child tax credit paper with calculator

During a divorce couples have to sort out the division of property, alimony, selling their family home, and more. For parents who decide to split up, child custody and child support are major issues that need to be addressed. The parent with majority custody, the custodial parent, will likely receive monetary support from the noncustodial parent to help with the expenses associated with raising the child. Child support is not taxable so it cannot be deducted from a noncustodial parent’s taxes. For more information on the tax implications of child support, speak with an experienced Sparta child support attorney.

Is Child Support Taxable?

Child support is not taxable and cannot be deducted from your taxes. This means that a noncustodial parent who sends child support payments cannot subtract the amount from their income and a custodial parent who receives child support payments does not have to add the amount to their income.

Paying parents would benefit from child support being taxable because deductions reduce the amount of taxable income you have and therefore lower the amount of taxes you owe. However, this would work in reverse for a receiving parent. If parents who receive child support payments had to add the amount to their income it would increase the amount of taxable income they have, thus raising the amount of taxes they have to pay.

Child support payments are not alimony and are not intended to be used as income for the custodial parent. The purpose of these payments is for the noncustodial parent to financially contribute a fair amount of money to the raising and development of the child. Because they are not responsible for them for as much time as the custodial parent the child support payments balance the difference. If the custodial parent had to pay taxes on child support it would lessen the amount of resources that the child has access to, defeating the purpose of the system.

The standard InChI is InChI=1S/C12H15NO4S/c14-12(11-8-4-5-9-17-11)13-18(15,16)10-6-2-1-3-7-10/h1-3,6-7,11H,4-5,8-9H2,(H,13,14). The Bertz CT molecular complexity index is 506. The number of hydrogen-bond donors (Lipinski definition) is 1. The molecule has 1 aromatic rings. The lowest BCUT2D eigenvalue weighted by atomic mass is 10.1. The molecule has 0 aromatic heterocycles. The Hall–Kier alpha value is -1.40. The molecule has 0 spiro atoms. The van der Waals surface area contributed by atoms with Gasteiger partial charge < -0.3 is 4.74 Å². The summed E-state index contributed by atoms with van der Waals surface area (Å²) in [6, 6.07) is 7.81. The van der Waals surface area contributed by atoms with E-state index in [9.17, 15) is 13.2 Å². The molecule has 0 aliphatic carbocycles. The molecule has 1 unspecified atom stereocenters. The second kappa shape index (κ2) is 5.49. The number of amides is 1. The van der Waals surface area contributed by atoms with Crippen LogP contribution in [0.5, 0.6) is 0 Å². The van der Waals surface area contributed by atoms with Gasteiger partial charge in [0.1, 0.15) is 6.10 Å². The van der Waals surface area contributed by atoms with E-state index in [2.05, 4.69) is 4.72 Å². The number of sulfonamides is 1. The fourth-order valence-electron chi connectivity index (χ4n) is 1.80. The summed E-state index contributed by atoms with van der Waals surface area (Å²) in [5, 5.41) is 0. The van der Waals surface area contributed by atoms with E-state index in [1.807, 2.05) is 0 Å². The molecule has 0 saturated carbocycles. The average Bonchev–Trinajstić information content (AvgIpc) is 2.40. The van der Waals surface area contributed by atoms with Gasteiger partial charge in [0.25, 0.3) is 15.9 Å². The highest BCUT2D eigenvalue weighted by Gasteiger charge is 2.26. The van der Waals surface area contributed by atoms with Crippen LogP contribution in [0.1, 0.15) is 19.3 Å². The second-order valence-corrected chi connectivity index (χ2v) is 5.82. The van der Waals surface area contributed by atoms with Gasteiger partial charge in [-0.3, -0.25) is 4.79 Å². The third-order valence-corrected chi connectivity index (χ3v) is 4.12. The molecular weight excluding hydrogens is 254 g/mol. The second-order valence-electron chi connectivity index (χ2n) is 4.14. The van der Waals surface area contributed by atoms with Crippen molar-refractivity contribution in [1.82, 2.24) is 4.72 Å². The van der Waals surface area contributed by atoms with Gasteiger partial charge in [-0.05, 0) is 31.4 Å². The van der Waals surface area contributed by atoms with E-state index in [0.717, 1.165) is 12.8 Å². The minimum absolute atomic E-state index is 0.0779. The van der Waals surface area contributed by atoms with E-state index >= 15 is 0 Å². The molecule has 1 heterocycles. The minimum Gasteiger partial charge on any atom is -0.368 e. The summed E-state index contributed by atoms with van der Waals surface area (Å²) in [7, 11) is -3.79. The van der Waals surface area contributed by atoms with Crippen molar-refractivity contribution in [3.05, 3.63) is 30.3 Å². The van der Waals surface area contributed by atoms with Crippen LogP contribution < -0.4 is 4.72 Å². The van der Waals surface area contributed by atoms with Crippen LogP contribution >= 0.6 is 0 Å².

Which Parent Can Claim The Child as a Dependent?

Only one parent can claim the child as a dependent on their taxes. This can be a point of contention for some co-parents. Depending on your unique circumstances either the custodial parent or the noncustodial parent can claim the child as a dependent. Generally, the IRS defaults to the decision that the child is the qualifying child of the custodial parent because they spend the most time with the child and typically spend more money on housing, food, clothes, etc.

Parents are also free to create their own arrangements when determining who can claim the child. For example, if the noncustodial parent contributes a truly significant portion of the child’s finances they may wish to claim them as a dependent. Depending on what percent of the child’s resources are being contributed and the financial status of the custodial parent, the custodial parent may agree to let the other parent claim the child on their taxes.

Additionally, they may create their own system, like alternating years or deciding annually after evaluating how much money each parent contributed. Though custodial parents generally have the right to claim the child as a dependent, if a legal agreement is reached between both parties they can decide for themselves.